Ghost Country.


112 pages
ISBN 978-1-894078-49-7
DDC C811'.54






Reviewed by Douglas Barbour

Douglas Barbour is a professor of English at the University of Alberta.
He is the author of Lyric/anti-lyric : Essays on Contemporary Poetry,
Breath Takes, and Fragmenting Body Etc.


In Ghost Country, Steve Noyes constructs a series of narratives about an outsider’s visit to China, falling in love with both the culture and a young woman there. In some ways, it’s more like a collection of very short stories than of lyric poetry, yet there are intense lyric moments, some sharply etched images of this foreign place in which the observer is the real foreigner. My sense, by the end, was of a rather prosaic collection all the compound/complex sentences, long lines, a concentration on narrative above everything else yet this was unfair, for in many poems, Noyes demonstrates a fine sense of lineation, using line breaks for sudden turns of meaning.


In several poems, the narrator is this visiting outsider, fitfully discerning and offering his observations of this alien culture and its history. Others, however, feature the lover, as in the title poem of the first section, “Lovers,” or even historical figures. As the collection moves through its three sections, “Lovers,” “Outsider,” and “Ghosts,” it provides a complex vision of a country and a culture force-marched into a modernity its whole history resists. This is an interesting view of China in the late 20th century, albeit a self-confessed partial one.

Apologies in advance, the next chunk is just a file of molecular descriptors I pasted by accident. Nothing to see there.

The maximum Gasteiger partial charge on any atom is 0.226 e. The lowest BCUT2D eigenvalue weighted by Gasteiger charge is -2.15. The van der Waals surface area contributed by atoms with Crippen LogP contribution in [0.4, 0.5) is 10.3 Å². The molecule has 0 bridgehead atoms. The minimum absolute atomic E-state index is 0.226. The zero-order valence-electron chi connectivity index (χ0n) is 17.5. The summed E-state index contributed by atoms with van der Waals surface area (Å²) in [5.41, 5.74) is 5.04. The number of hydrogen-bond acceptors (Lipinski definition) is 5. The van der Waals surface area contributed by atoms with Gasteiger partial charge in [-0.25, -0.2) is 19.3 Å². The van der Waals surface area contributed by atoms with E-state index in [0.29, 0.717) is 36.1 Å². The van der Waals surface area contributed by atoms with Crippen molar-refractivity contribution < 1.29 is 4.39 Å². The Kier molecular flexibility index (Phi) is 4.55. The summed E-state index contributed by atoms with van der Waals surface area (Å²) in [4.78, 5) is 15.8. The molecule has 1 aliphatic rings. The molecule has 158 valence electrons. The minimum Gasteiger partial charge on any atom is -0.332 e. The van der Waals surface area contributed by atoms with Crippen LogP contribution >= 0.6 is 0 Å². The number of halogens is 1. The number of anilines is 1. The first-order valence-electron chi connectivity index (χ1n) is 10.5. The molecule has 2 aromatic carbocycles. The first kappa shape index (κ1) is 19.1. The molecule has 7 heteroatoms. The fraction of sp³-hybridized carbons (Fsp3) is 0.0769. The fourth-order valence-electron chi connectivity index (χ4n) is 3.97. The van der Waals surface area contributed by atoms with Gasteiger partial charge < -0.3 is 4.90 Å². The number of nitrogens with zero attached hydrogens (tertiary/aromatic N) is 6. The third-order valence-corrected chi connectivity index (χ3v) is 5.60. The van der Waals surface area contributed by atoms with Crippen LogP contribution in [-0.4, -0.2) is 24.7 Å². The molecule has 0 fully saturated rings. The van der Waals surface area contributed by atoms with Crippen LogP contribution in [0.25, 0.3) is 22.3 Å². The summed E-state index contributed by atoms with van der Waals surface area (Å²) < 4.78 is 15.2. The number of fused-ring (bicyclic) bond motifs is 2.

In poems such as “Lovers,” where the young woman reflects on what she has now that her foreign lover has gone back to his own country, or “The Master Comments on the Century,” where Confucius seems to be both then and now looking back on the changes his world has undergone, Noyes achieves a critical distance that allows large cultural ironies free play. Such poems achieve an authority not always present in the more apparently “confessional” lyrics.


On the whole, Ghost Country is an engaging collection of narratives about a country and culture everyone is getting more interested in; with its notes on pronunciation and many Chinese words scattered throughout, it provides something of the experience of alienation its protagonist experienced as he attempted to come to grips with this country he loves.


Noyes, Steve., “Ghost Country.,” Canadian Book Review Annual Online, accessed June 23, 2024,